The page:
Look, we all love the fields full of flowers, forests full of foliage and the many natural wonders the Hudson Valley has to offer, and if one really wants to get away from the greenery and city up, the world’s greatest metropolis and its infinitely diverse delights is just a train or bus or car ride away.
But there are times when it’s nice to drive to a familiar (or unfamiliar) burg, park the car, stretch the legs and get to know a place on the sidewalk level. What follows is an idiosyncratic rundown of some of the best places in the area to do just that — hang out, stroll and soak in the local flavor.
Poughkeepsie most definitely has a lot of places where one wouldn’t want to walk causally. The city’s homicide rate is approaching Newburgh’s; a walk up Main Street, once home to the mother of all failed 1970s downtown revival attempts, the Main Mall, is a decidedly mixed bag of blight and boon, most safely seen in broad daylight. While Potown gets a bad rap, there is the section centered around Vassar College on the southeastern end of town. Thriving off the college’s presence like strange organisms thrive around volcanic vents on the sea floor, the blocks of Raymond Avenue bounded by Collegeview Avenue and Main Street keep alive a number of interesting and quality things one wouldn’t expect to find in a city withPoughkeepsie’s proletarian provincial reputation.
Come hungry — there’s a small world of places to eat, ranging from Jamaican to Vietnamese (there used to be two Vietnamese places in the ’hood, but one of them has recently been taken over by the latest entry into the expanding Molé Molé Mexican food empire) to Chinese to Middle Eastern to South Asian. Especially of note are Babycakes Café, reasonably priced and innovative, and Twisted Soul, which fuses Argentine and Oriental food concepts together in a delicious Hegelian synthesis. If you want to sit on the street and watch the traffic go by, All Shook Up Café and Juice Bar has a few outside tables to go with its 1950s nostalgia. Also of note, at the corner of Raymond and Collegeview is the Juliet Café. Once a movie theater, pizza and billiards are now what’s playing. While the surrounding neighborhood consists of quiet residential streets withPoughkeepsie’s best homes, one of the region’s best walking environments,VassarCollegeitself, beckons and is as good a place as any to work off the calories taken on.
Also fueled by a college is, of course, the village of New Paltz. Ah, New Paltz. Despite the SUNY system’s decades-long effort to rehabilitate the college’s reputation (even going so far to build a dorm to attempt to obliterate the memory of the campus’ fabled “tripping fields”) the hazy aura of cannabinoid slacker grunginess has proven difficult to expunge. To be fair, there is much new and nice about New Paltz — the Gilded Otter’s brews and food contend with the valley’s best, and the Water Street Market does a good job of separating itself from the legions of vagabondish college-age kids whom, like generations past, park themselves on the stoops of Main Street’s various businesses waiting for inspiration or handouts to happen. New Paltz is nice when it is not besieged with the young and drunk; try it out during the day when school is not in session. (Or, if you want to relive your salad days, throw yourself into the melee on a weekend night.) Truly, if you are in the mood for total unreconstructed unpretentious earthiness, or to just relive the sheer delight of drinking lots of cheap domestic beer, Snug’s cannot be beaten. College-y hangouts like Bacchus and P&G’s are much mellower when the kids are in class or still asleep. The Main Street Bistro, as it has for years, does one hell of a brunch.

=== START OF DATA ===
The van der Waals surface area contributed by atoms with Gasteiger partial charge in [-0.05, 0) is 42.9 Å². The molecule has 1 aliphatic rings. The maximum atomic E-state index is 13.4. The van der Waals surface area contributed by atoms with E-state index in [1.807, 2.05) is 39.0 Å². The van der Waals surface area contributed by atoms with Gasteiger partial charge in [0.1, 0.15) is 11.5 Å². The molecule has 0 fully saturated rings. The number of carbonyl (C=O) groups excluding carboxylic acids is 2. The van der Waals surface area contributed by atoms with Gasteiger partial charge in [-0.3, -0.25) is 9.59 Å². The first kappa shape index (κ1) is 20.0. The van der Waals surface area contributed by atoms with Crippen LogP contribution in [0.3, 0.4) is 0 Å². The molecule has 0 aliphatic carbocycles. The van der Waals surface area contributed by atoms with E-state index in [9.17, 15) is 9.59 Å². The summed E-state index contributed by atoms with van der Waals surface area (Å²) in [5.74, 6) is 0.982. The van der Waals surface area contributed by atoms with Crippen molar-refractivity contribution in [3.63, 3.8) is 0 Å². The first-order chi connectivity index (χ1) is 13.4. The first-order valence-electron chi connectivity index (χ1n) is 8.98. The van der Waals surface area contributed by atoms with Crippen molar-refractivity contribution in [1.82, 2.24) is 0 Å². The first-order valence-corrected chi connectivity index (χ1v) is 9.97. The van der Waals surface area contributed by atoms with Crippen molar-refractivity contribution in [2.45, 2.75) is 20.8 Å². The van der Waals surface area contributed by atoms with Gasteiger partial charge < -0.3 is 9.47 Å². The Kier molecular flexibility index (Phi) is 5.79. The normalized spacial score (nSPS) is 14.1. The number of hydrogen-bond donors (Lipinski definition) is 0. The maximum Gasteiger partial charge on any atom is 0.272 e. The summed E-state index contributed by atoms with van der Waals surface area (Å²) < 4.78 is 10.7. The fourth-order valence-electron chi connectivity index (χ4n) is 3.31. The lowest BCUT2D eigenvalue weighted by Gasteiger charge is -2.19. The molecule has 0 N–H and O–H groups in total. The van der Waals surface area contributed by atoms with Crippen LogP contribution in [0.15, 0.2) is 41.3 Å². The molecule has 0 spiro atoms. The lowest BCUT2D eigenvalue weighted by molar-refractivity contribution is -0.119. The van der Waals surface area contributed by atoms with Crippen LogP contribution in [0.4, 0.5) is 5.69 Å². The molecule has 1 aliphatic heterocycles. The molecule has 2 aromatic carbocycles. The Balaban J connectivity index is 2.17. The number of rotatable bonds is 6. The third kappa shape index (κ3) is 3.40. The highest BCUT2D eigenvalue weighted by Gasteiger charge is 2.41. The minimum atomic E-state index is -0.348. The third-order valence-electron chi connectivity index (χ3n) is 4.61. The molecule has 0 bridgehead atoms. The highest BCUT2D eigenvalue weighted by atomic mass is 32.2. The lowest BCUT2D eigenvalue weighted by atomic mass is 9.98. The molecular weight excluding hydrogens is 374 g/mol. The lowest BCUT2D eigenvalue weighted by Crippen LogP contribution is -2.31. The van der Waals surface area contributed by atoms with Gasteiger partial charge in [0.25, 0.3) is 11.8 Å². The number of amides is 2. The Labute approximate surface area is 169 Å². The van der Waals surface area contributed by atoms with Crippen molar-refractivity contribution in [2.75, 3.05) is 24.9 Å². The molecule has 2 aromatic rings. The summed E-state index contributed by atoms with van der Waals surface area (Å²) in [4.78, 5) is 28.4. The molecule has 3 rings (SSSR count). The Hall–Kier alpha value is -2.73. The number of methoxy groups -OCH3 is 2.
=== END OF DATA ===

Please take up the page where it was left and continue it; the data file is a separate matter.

Some note should be made of New Paltz’s neighbor to the north, Rosendale. Long regarded as a place where New Paltz people fled to when they grew weary of being kept up to all hours by boozy revelers carousing their way back from the bars, Rosendale is small-scale, pretty much beginning and ending with Main Street. There are some interesting galleries and shops alongMainand the Rosendale Café does vegetarian and vegan food so well that the meat is not missed, or really even thought about. Oskar de Balbastre, a carnophile through and through, remarks that the fare there is good enough to make one want to “sell your soul to seitan.” While the hamlet’s trestle’s thunder has been stolen somewhat by the Walkway Over the Hudson, it’s still an interesting and scenic stroll. Now run by a community collective, the Rosendale Theatre shows an interesting and varied assortment of movies and events and is a good place to rest up and see something completely different.